BUCKTOWN — An ad by Nike declaring "We Run Bucktown," which angered some neighborhood residents who considered it a sign of arrogance by the global shoe giant, has been removed.
Erin Patterson, a Nike spokeswoman, said the ad was removed and replaced with a new ad within just a few days because the barricade it was on was "reconfigured to make an entrance."
But the sign, to announce a new store opening at 1640 N. Damen Ave., set off complaints on social media by some who are bristling over the increase in the number of chain stores and restaurants opening in Bucktown and Wicker Park.
Julie Horowitz Jackson, a local shopkeeper, tweeted: "ICYMI No, #Nike, you will never "run" #Bucktown. Thanks. Please choose your words more carefully next time."
Folks on a Wicker Park-centric Facebook page unloaded on the advertisement and Nike's entry into the neighborhood.
"I'm not crazy about Nike coming to Damen Ave. The local, independent retail scene seems to be diminishing. It was a destination shopping scene because of the unique shops," wrote one resident.
"I'm glad I'm not the only one who found that a little tacky," another resident wrote of the campaign.
Another wrote, "Don't tell me that Nike 'runs ' Bucktown. I realize it's a double entendre, but I think it's not a great message for those of us that have been here because we believed in the vibe," said another.
Jackson, owner of Virtu, a shop on Damen Avenue about four blocks north of Nike's new storefront, noticed the "We Run Bucktown" advertisement on Aug. 9 and shared a photo of it on her Instagram and Twitter feeds.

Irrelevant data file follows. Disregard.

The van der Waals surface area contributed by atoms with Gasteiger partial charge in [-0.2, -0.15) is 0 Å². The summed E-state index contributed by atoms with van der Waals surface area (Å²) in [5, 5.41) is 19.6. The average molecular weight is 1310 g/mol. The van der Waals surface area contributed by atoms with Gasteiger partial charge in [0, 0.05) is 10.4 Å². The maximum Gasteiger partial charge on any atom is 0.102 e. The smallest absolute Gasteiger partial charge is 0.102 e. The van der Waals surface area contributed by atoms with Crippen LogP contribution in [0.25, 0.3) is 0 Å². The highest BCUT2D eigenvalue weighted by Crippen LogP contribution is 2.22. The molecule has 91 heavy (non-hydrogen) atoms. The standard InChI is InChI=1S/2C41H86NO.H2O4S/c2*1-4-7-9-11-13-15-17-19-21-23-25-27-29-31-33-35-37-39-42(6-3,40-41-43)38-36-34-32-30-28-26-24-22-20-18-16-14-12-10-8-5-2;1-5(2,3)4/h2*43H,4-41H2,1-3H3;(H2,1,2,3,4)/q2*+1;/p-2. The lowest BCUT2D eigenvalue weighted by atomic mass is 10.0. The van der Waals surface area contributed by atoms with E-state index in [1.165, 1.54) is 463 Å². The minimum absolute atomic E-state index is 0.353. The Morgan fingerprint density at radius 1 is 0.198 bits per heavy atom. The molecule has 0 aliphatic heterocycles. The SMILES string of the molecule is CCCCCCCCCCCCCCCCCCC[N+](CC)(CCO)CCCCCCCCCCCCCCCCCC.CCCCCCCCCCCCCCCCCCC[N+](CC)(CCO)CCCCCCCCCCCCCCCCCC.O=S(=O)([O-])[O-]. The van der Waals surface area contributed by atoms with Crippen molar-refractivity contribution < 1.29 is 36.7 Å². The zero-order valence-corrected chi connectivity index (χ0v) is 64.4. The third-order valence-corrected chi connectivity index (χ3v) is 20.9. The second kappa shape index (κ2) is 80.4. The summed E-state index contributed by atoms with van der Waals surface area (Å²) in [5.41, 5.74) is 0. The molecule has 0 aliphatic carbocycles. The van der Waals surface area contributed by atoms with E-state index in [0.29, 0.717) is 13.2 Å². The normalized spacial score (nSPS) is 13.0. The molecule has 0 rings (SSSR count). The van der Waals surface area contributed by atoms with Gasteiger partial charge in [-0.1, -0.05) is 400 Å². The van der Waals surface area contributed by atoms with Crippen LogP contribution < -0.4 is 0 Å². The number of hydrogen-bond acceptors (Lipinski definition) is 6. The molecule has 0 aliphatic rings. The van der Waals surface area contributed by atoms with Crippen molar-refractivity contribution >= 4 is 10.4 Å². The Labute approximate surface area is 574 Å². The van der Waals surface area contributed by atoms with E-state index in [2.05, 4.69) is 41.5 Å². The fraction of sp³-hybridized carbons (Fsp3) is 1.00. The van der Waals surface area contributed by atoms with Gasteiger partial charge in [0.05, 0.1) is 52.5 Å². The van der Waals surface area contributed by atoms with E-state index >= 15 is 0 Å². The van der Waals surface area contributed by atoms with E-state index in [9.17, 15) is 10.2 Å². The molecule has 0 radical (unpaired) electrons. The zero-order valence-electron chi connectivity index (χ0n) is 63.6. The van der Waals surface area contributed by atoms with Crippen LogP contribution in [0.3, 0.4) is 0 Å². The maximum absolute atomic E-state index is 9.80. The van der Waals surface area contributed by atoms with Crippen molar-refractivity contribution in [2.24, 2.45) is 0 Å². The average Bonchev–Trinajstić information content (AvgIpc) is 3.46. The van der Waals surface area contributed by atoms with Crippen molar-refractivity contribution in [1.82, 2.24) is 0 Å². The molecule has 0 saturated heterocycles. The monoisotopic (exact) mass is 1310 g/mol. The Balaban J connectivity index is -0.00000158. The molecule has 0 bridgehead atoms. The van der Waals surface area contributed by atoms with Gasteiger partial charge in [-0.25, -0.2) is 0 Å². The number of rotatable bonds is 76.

About five days later, Horowitz documented the "We Run Bucktown" ad being removed and replaced with a new ad featuring an Olympic athlete that reads, "Nike Running Bucktown."
Nike's new running store plans to open in October on the northwest corner of Damen Avenue and Concord Place. The "We Run Bucktown" advertising wrap covered the width of the storefront facing Damen Avenue.
A Nike spokeswoman told DNAinfo Chicago Monday that the ad "was not intended to be a double meaning and it is literally about the sport of running."
"All concept stores are always called by their location and advertising lets consumers notice it's a Nike Running store," the spokeswoman said.
Nike started opening running concept stores in May 2010. The first one in Palo Alto, Calif. is called "Nike Running Stanford," referring to its location near the university campus, while "Nike Running FlatIron" is based in New York City's FlatIron District.
"'We Run' is a global running campaign intended to inspire runners and celebrate what they do every day — run," Patterson said.
Susan Cole, a Logan Square resident and teacher, said she believes "Nike knew what they were doing" with the ad.
Cole recalled when Starbucks moved into the area about 10 years ago,
"I was living in Wicker Park at the time and had left for two years to teach abroad and when I came back was shocked and surprised a Starbucks was here," she said.
Regarding the Nike ad, Cole described it as "good advertising" and added that she's "not offended by it."
Walking near the storefront Sunday, Mike Brown, 38, a Bucktown resident, said, "Bottom line, it's the neighborhood that will decide how successful a new business is and whether or not it will stay."